If you were able to help in any of these disasters, or any others, you should be commended.

    Jehovah's Witnesses are in all those places right now, doing relief work and spending millions while doing it.

    There are several permanant disaster relief groups set up all around the US that stay ready constantly to react to any major disaster. Hundreds of thousands of Jehovah's Witnesses around the world participate in disaster relief efforts. They are among the first to arrive and usually among the last to leave. All the materials they provide are actually, really donated, not charged for....EVER.

    We don't get the publicity at these situations because we don't seek it. However, the government officials know us well (and in the US especially FEMA knows the Witnesses), and in almost every major disaster that has happened for many many years now, they have come to know us better.

    If you simply want soup kitchens, think about this old saying,..."give a man a fish and he will eat for a day. Teach a man to fish, and he will eat for a lifetime". Jehovah's Witnesses prefer to teach people how to fish. Over many years they have spent billions and billions of volunteer hours doing this work. Those they teach can then they help feed others. Far more effective, wouldn't you agree?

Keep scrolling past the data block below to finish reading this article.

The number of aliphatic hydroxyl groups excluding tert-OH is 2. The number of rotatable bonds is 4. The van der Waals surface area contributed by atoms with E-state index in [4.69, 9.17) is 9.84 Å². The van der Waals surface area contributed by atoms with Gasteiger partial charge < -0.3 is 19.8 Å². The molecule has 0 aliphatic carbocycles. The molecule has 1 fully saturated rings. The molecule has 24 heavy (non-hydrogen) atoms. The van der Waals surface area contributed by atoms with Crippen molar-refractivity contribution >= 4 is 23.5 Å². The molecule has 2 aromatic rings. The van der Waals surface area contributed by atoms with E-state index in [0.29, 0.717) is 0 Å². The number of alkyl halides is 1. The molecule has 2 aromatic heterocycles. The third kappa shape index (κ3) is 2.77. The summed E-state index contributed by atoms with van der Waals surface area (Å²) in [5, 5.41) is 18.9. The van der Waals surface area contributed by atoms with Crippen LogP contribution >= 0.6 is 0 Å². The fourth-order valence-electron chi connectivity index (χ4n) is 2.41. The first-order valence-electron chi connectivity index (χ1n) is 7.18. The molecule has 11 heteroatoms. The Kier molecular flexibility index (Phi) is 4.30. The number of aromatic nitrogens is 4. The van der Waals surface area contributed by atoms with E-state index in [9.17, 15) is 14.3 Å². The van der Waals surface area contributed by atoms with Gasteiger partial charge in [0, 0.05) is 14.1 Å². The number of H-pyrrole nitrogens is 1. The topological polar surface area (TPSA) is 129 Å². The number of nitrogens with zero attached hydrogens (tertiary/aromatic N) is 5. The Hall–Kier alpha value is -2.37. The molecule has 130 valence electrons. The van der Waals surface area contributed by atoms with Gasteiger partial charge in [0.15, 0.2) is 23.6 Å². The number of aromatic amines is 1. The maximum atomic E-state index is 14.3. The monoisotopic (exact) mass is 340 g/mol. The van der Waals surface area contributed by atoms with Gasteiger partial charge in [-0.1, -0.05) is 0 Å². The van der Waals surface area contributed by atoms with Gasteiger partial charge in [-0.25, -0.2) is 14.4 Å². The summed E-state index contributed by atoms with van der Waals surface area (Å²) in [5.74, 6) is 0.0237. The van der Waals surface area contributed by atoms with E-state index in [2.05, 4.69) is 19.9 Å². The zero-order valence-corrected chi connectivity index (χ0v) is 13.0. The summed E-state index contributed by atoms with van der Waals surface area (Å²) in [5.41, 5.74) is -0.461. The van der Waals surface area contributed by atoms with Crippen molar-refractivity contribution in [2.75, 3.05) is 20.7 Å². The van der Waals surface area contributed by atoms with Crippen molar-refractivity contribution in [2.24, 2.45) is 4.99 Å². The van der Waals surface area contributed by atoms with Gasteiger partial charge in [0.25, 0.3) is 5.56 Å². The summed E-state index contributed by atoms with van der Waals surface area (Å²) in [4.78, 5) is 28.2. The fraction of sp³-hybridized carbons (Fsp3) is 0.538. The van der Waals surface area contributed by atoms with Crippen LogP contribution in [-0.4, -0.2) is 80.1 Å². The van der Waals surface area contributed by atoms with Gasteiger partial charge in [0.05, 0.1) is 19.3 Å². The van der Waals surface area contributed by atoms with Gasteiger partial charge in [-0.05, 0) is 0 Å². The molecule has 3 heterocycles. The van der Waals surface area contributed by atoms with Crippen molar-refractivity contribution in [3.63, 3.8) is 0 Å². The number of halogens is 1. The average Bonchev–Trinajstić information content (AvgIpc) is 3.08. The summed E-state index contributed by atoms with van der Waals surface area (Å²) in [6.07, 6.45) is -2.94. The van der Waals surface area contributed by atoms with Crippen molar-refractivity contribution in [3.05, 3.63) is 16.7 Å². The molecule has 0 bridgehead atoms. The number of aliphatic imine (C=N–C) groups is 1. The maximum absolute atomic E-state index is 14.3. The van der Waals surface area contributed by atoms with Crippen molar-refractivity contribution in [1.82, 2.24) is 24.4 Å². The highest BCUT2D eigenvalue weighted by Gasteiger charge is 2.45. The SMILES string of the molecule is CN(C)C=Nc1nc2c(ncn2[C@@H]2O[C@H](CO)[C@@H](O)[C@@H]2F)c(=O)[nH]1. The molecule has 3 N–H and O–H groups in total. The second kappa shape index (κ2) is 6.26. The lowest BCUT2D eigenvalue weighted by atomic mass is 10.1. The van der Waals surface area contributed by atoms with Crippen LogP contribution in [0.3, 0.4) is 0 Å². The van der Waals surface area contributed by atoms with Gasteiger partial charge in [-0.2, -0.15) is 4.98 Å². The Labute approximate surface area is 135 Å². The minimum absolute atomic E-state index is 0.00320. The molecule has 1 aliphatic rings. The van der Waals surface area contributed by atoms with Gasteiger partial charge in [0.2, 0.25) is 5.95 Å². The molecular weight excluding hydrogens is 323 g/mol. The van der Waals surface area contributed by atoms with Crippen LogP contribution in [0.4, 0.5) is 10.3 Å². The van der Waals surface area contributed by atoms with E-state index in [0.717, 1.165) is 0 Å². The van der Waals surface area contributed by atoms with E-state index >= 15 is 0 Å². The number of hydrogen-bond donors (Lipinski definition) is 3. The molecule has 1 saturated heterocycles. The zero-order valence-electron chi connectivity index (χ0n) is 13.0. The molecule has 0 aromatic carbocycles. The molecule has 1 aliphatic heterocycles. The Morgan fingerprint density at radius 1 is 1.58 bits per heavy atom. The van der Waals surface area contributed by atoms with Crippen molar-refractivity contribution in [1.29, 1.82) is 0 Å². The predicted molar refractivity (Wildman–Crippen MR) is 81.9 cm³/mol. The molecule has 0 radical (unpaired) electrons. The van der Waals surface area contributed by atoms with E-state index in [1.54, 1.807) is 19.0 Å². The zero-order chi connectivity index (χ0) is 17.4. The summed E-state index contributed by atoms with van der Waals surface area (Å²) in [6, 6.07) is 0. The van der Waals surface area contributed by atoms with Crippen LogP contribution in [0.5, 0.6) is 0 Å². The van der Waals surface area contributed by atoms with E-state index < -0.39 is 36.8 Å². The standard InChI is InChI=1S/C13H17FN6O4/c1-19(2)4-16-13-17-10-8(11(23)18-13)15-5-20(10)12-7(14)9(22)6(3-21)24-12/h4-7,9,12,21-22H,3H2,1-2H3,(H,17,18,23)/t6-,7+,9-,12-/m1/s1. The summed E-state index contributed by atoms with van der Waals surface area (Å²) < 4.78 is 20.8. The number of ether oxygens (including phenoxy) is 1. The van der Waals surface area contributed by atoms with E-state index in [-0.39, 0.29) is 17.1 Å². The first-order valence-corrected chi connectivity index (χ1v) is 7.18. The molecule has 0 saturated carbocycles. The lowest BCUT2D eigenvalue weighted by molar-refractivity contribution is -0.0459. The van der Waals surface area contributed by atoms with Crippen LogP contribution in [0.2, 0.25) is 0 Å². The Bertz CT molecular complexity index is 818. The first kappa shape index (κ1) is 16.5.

As for schools, Jehovah's Witnesses have the biggest school in the world...over 7 million ACTIVE teachers. (The 7 million figure is an accurate figure, we only report members who actively participate, not those who are not active or who are no longer Witnesses...and the 80% figure is pure fiction..where did you get that from? If that figure was accurate there would have had to be over 35 million witnesses in our organization......simply not true). However, over the past decade there is usually around 250,000 - 300,000 people annually who become Jehovah's Witnesses. We are growing, adding about a million or so every 4 - 6 years, not losing people at an 80% clip. And over the past decades the Witnesses have conducted millions and millions of Bible studies around the no charge.

    So, I'll ask you the same question I asked Ralph Bennoit..Would you like to know the REAL truth about Jehovah's Witnesses?.

  • rgp posted:

    on 30th June 2011, 22:02:52 - Reply

    @Ralph Bennoit